Finally, as part of this project, we have also convened a UTM Weather Users Group which consists of approximately 30 individuals from a broad range of backgrounds and interests. The goal of this user group is to develop an initial UTM Weather Concepts document based on discussion and presentations made in a bi-monthly teleconference. The Concepts document will be developed in collaboration with a UTM Weather Advisory group and the NASA UTM group. The advisory group contains a cross-section of members from the UTM community, including public organizations, private companies, and research organizations. A number of questions has arisen regarding the implementation of weather data and products within UTM. In order to answer these questions we will need to baseline what is used now by the UAS community and identify gaps.

FY2020 Plans

Future work will focus on completing the implementation and verification of the fixed-wing and multirotor vehicle simulation and three-dimensional LES-subgrid turbulence merging. We will also complete the sequence of telecons, the last being on the subject of “UTM Supplemental Data Service Providers.” The information from these telecons will be used to develop an initial UTM Weather Concepts document.

WEATHER CHALLENGES FOR URBAN AIR MOBILITY

One of the critical elements that might limit more widespread use of UAM is weather. For commercial aviation, currently 25% of the aircraft get delayed and 75% of these delays are caused by weather. It is important to understand the implications of weather on UAM to determine its resiliency. Thus far, detailed low-altitude weather information was not as critical for the aviation industry, but with the emergence of small UAS and in anticipation of passenger carrying electric/hybrid vertical take-off and landing aerial vehicles (eVTOLs), it has become significantly more important to understand the implications of different types of weather on such operations.

FY2019 Accomplishments

This past year, an in-depth analysis was conducted to assess the observing infrastructure and routinely available weather guidance with regard to their adequacy to support emerging modes of transportation, like UAS and UAM. The focus was primarily on the Dallas / Fort Worth (DFW) metropolitan area, which has been selected as a testbed for early adoption of eVTOL flight operations. Also, fine-scale building-resolving simulations of the wind and turbulence characteristics in the DFW downtown area were conducted to anticipate operational UAM challenges and limitations.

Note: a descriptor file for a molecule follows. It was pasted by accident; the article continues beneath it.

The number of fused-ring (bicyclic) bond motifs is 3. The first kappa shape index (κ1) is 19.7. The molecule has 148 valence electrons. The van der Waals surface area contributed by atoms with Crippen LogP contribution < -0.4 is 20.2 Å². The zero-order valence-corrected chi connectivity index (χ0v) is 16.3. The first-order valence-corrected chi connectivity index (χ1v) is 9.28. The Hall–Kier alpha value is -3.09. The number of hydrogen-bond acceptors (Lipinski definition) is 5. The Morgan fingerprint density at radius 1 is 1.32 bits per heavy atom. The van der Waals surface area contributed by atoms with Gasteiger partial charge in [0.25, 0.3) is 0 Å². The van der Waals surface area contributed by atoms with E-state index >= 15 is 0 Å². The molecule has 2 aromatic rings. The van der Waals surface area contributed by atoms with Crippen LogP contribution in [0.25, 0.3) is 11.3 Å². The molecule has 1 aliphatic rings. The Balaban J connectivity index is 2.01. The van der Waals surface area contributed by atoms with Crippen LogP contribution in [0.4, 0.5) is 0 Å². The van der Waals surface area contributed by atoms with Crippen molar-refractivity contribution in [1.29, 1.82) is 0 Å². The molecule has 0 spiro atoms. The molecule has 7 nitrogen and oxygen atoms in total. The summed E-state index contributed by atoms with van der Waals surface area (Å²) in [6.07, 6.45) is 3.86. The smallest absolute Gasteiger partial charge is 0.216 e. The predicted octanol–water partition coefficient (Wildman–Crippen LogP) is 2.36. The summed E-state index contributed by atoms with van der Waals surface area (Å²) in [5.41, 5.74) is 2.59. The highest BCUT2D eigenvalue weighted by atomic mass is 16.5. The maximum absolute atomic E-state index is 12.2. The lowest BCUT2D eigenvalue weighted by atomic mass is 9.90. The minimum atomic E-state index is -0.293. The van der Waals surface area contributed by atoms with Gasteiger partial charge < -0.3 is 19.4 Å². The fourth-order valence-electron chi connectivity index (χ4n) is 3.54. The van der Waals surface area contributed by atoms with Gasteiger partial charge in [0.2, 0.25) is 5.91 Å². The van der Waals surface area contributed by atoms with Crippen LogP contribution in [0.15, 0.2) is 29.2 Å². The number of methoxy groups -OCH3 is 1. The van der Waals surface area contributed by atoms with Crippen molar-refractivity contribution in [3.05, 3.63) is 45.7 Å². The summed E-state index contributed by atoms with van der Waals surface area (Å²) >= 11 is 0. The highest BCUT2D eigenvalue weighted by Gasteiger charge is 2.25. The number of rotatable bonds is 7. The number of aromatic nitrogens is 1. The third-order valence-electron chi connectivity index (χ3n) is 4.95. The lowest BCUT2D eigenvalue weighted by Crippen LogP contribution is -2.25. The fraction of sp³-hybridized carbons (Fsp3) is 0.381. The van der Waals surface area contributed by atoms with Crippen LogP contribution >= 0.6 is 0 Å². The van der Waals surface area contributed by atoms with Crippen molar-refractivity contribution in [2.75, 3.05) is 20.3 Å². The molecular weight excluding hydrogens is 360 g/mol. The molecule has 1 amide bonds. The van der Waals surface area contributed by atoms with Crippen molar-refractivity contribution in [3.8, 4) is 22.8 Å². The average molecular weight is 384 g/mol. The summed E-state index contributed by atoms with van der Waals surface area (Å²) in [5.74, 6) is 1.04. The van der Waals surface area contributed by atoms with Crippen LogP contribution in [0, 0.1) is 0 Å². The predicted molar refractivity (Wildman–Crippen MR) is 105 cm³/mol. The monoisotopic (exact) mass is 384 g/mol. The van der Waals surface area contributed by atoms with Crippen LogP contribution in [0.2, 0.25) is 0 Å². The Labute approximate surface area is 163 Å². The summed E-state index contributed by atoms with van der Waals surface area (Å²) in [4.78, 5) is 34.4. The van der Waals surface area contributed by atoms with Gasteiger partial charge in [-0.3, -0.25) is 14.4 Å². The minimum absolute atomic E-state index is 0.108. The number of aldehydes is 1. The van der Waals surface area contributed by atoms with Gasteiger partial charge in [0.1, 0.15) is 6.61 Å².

Figure 8. Monthly wind roses based on METAR reports from the Dallas/Fort Worth (KDFW) ASOS site. Wind speed ranges are marked in colors and values are in knots.
Figure 8. Monthly wind roses based on METAR reports from the Dallas/Fort Worth (KDFW) ASOS site. Wind speed ranges are marked in colors and values are in knots.
Figure 9. Vertical cross section of fine-resolution wind flow through urban canopy.
Figure 9. Vertical cross section of fine-resolution wind flow through urban canopy.

The current weather observing infrastructure to support UAM over DFW was documented, capturing both in situ and remote sensing capabilities. Moreover, a wide range of routinely generated weather guidance products was identified that includes analysis products as well as forecast products. The core of the effort focused on climatological analyses of relevant weather characteristics (e.g., Fig. 8), including a discussion of high-impact weather scenarios. In the example shown, winds from the south exceeding 15 knots can occur frequently from March through June at DFW. This type of climatological information will be critical when planning eVTOL operations and routing structures. Based on these analyses, gaps were identified in both the observing infrastructure and the available weather guidance that may limit support of the emerging modes of aerial transportation. Opportunities were sought for enhancing the present weather capabilities beyond the current shortcomings.

The most challenging issue identified was to appropriately capture the potentially very dynamic situation of winds and turbulence that can occur within an urban landscape (Fig. 9) to enable safe, efficient and reliable UAM operations in the future. Moreover, in order to achieve operational reliability, serious consideration needs to go into enabling all-weather operations, including dealing with low-visibilities, impacts from thunderstorms (e.g., sporadic winds, heavy rain, hail and lightning) and wintry conditions (snow and in-flight icing).

FY2020 Plans

The above observational analyses will be expanded to include two dozen major cities across the United States. The fine-scale model simulations will be enhanced and digested with a specific focus on impacts on operations between select takeoff and landing spots in the DFW cityscape.

Citations

Muñoz-Esparza and Sharman (2018). An Improved Algorithm for Low-Level Turbulence Forecasting, Journal of Applied Meteorology and Climatology, 57, 1249 – 1263.